<node name="ublox_gps_node" pkg="ublox_gps" type="ublox_gps" clear_params="true" output="screen">
<rosparam command="load" file="$(find ublox_gps)/config/nmea.yaml"/>
<param name="device" value="/dev/ublox_gps"/>
<param name="frame_id" value="ublox_frame"/>

Include your launch file in the robot.launch file (somewhere between <launch> tags), so that your node will start at boot.

In /etc/ros/robot.launch:

<include file="/etc/ros/gps.launch"/>

Your robot should be aware of where the module is located and what space it occupies. You can ensure it does that by creating a URDF model of the module.

<?xml version="1.0"?>
<link name="ublox_frame"/>

<joint name="ublox_joint" type="fixed">
<origin xyz="-0.05 0 0"/>
<parent link="base_link"/>
<child link="ublox_frame"/>


Make sure that "frame_id" param in the launch file and "link name" in ublox.urdf.xacro file have the same value.

And including it in the description that is uploaded at boot.

<xacro:include filename="/etc/ros/urdf/ublox.urdf.xacro"/>

The last step is to either reboot the robot


or restart the leo service

sudo systemctl restart leo


Checking the GPS module accuracy

Type this command into the console to check the data sent by GPS module:

rostopic echo /ublox_gps_node/fix

You should see a lot of data flowing through the topic. Stop the data acquisition with Ctrl+C and have a look on a usual data frame.

Using Google Maps you can easily evaluate the precision of your GPS module. Find the latitude and longitude data in the data frames send by the module. Copy and paste it into google maps search bar. When a pin appears, you should be able to see where the module thinks it is.


Usually accuracy is off by some factor. Depending on the amount of interferences and the quality of the GPS module, the difference between real location and the position gathered with GPS module may vary.

Right click on the map location you believe you are at and use "Measure distance" option at the bottom of the list. Then, create another spot for the distance measuring tool right where the red marker is. Google will then do the math and show you the distance between your real location and where the GPS module thinks it is.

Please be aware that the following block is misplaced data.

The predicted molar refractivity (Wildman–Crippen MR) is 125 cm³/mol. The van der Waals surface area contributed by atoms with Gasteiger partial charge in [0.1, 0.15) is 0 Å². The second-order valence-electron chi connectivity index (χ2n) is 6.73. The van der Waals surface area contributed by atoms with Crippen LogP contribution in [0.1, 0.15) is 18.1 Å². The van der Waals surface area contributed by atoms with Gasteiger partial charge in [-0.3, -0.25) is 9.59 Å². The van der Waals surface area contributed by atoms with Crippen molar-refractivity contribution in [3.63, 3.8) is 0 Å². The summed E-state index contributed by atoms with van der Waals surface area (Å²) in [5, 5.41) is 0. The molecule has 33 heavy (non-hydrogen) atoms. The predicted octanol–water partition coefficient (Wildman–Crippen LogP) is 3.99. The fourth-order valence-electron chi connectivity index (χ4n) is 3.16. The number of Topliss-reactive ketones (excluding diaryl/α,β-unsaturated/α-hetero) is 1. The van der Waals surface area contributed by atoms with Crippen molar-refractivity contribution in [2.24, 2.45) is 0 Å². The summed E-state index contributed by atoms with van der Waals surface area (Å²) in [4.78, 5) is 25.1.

Data visualization with Mapviz

Using Mapviz - a package similar to RViz, yet focused on visualization of 2D data - you can easily visualize the data gathered by the GPS module. Installing the package boils down to using this command:

sudo apt-get install ros-$ROS_DISTRO-mapviz ros-$ROS_DISTRO-mapviz-plugins ros-$ROS_DISTRO-tile-map ros-$ROS_DISTRO-multires-image

Since Mapviz is a program using GUI you may want to connect to the Leo Rover via remote desktop. Follow this tutorial if you want to learn how:

📄Connect via remote desktop
Learn how to remotely access your Leo Rover's desktop environment using RDP and popular remote desktop clients.

Launch Mapviz with:

roslaunch mapviz mapviz.launch

You'll be greeted by a blank screen with configuration window on the left. Using the Add button on the bottom of this window add tile_map and navsat plugins. Change the source of tile_map to Stamen (terrain) (Or any other available option) and the topic of navsat to the topic your GPS module is publishing data to (for us it's /ublox_gps_node/fix).


Make sure the tile_map plugin is listed first and navsat second. Otherwise, points created by navsat will be hidden behind the map tiles.

From now on, a dot will appear on the map every time your GPS module publishes data at the topic you chose.

What next?

GPS modules are commonly used in projects involving outside autonomous navigation. As of right now, we have no tutorials on such a thing, however, our tutorial on indoor autonomous navigation you might be something you'll be interested in.

You can also check our Integrations page for other instructions.